Tuesday, Jan. 6, 2009 | 2 a.m.
- UNLV fundraising campaign falls short, so deadline extended (12-18-2008)
- Emotional farewells at Regent’s meeting (12-5-2008)
- Rogers to budget cut protestors: Glad you’re here (12-4-2008)
- Fee hikes may become too steep to endure (12-4-2008)
- UNLV fundraisers fighting to the finish (9-1-2008)
- With that pay, no way, many would-be graduate students tell UNLV (5-11-2008)
- Some say setting fees every two years gives universities a blank check (2-16-2008)
UNLV reduced the number of classes it offered. Favorite faculty members lost their jobs. Others took buyouts. Budget cuts made the fall semester a painful one for the state’s public colleges.
But not until the threat of a tuition hike materialized did students turn out to protest en masse.
Their showing — about 150 strong — at a December regents meeting prompted the following comments by Jim Rogers, chancellor of the public higher education system: “Let me say to the people in the back of the room that I am delighted that every one of you is here. My only question would be: Why has it taken you so long?”
His words reflected his long-held frustration over students’ apparent apathy in the face of budget reductions that could cripple public colleges.
Even as the chancellor rattles off weekly memos to legislators and the media expounding on the importance of higher education, students have largely remained mum in the public arena.
The silence is perhaps understandable. Most students at Southern Nevada’s public colleges work part time or full time in addition to attending classes. Few live on campus. At UNLV, about one in four undergraduates is 25 or older. Many of these older students have time-consuming obligations outside of school.
“The students that I talk to obviously have very busy lives,” said Steve Sisolak, a Clark County commissioner who was a regent for a decade. “I am amazed how many of the students are married, with families.”
Still, organizing students could prove worthwhile for people opposed to budget cuts.
A student-led movement, especially with an increasing number of young people voting, would be a powerful tool in swaying legislators against cuts. Nevada’s seven public colleges serve more than 100,000 students, or roughly one in 25 people in the state.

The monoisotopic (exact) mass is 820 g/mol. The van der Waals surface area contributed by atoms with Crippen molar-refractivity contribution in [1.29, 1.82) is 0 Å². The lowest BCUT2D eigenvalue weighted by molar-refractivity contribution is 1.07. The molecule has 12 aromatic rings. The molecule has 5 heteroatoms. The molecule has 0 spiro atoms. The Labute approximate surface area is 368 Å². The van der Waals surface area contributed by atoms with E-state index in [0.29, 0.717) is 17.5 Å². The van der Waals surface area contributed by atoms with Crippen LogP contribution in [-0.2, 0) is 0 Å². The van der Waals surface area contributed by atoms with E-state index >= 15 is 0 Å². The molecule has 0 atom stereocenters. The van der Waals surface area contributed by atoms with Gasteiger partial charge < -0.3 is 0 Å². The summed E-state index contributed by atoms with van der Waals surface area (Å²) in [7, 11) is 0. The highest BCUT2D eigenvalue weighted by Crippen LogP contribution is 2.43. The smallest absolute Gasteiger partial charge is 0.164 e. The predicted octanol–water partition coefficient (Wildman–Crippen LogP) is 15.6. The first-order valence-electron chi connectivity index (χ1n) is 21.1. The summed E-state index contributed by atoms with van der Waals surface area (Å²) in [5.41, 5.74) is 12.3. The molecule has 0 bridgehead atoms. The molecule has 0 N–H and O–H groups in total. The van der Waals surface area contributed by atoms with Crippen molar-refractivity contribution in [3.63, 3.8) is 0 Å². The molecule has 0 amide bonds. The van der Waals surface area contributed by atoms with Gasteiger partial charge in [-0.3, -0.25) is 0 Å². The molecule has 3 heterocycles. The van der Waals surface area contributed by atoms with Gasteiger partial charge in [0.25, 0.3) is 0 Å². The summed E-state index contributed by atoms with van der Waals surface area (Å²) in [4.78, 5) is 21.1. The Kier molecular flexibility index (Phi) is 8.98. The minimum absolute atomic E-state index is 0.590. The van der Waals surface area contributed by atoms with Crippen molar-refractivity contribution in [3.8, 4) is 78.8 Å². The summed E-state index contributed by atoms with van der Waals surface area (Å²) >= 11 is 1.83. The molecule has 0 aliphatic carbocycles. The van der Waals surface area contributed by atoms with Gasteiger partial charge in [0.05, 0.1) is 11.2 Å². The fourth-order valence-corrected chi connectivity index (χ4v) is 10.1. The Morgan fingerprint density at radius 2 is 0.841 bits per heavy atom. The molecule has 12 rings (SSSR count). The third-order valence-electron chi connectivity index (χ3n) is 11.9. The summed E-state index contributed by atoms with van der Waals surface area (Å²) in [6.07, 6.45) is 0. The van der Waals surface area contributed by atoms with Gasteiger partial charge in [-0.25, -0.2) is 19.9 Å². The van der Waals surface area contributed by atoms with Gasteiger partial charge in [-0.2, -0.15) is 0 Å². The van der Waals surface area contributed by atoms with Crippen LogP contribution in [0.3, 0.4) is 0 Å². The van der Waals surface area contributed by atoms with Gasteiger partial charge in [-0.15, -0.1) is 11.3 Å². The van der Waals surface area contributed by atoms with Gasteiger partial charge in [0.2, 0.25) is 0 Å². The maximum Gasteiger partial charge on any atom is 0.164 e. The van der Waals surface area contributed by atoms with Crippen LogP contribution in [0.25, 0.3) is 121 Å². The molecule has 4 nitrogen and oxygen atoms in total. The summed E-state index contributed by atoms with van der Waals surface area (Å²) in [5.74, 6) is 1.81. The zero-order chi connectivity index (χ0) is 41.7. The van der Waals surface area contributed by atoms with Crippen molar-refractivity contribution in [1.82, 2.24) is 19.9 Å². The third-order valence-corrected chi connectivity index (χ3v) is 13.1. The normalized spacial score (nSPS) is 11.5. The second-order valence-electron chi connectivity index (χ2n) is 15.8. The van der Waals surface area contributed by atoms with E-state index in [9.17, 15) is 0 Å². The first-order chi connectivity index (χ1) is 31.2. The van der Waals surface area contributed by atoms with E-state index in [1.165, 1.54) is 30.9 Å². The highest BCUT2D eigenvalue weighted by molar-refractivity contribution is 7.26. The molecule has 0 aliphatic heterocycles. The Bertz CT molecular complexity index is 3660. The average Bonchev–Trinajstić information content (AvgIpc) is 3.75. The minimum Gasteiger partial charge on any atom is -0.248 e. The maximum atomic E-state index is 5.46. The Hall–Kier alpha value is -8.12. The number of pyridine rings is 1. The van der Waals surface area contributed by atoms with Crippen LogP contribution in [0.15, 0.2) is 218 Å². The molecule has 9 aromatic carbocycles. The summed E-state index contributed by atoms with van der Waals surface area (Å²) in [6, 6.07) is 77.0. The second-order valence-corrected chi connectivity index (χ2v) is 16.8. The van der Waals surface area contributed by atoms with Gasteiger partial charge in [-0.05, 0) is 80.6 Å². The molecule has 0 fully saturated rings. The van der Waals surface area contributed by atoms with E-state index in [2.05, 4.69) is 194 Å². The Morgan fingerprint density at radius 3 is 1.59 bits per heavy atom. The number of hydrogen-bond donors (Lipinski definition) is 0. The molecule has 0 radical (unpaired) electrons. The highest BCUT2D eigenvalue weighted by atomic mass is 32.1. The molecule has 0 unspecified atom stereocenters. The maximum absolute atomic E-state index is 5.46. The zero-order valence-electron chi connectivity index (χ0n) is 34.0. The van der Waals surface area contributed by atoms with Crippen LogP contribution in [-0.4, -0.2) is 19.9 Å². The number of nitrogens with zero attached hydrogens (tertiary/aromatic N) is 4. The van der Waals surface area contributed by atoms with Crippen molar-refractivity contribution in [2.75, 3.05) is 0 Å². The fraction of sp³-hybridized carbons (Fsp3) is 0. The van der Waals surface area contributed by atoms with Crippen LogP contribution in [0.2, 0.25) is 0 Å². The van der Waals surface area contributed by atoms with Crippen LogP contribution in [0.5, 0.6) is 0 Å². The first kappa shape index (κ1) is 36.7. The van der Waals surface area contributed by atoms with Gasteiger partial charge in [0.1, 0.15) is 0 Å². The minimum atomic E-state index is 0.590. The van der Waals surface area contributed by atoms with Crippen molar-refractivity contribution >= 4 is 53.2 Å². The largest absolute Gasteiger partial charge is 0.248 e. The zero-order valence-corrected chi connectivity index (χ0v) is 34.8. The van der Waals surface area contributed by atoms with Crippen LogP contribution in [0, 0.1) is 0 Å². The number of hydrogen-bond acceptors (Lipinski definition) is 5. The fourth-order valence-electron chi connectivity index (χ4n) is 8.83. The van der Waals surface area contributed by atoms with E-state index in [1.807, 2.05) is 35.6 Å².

In the past, activism has come in spurts. A UNLV rally against budget cuts in late 2007 drew more than 200 people. Little activity followed in the months after.
But energized by the success of their December rally, student leaders are hopeful that efforts to organize their peers will continue yielding strong results. In conjunction with the December demonstration, more than 3,000 people signed letters protesting tuition increases.
“I honestly believe, and maybe I’m deluding myself, but I really do believe the students are waking up to this and (Rogers) will be pleased with the level of activism and involvement that students are going to begin to take,” said Adam Cronis, president of UNLV’s undergraduate student body.
A planned Jan. 22 demonstration supporting higher education will give student leaders a chance to prove themselves.
Student governments plan to distribute fliers on campus, place advertisements on cars, and use social networking sites and “the whole nine yards” to promote the event, which will feature speakers including politicians and business leaders, Cronis said.
“As representatives, elected representatives, of the student body and all that that means, I think we need to do more and we need to do better getting the message (about budget cuts) across,” he said.
Privately, many students grumble about problems reductions have caused. But whether they will show up to this month’s protest is another matter.
The main purpose of the December 2008 rally, after all, was to protest tuition hikes — not budget cuts. UNLV town hall meetings on the financial crisis attracted droves of staff and faculty members, but few students.
With the legislature convening soon, a strong turnout at this month’s demonstration could influence the budget cut debate. A poor showing would send the message that students don’t care — whether or not that’s the truth.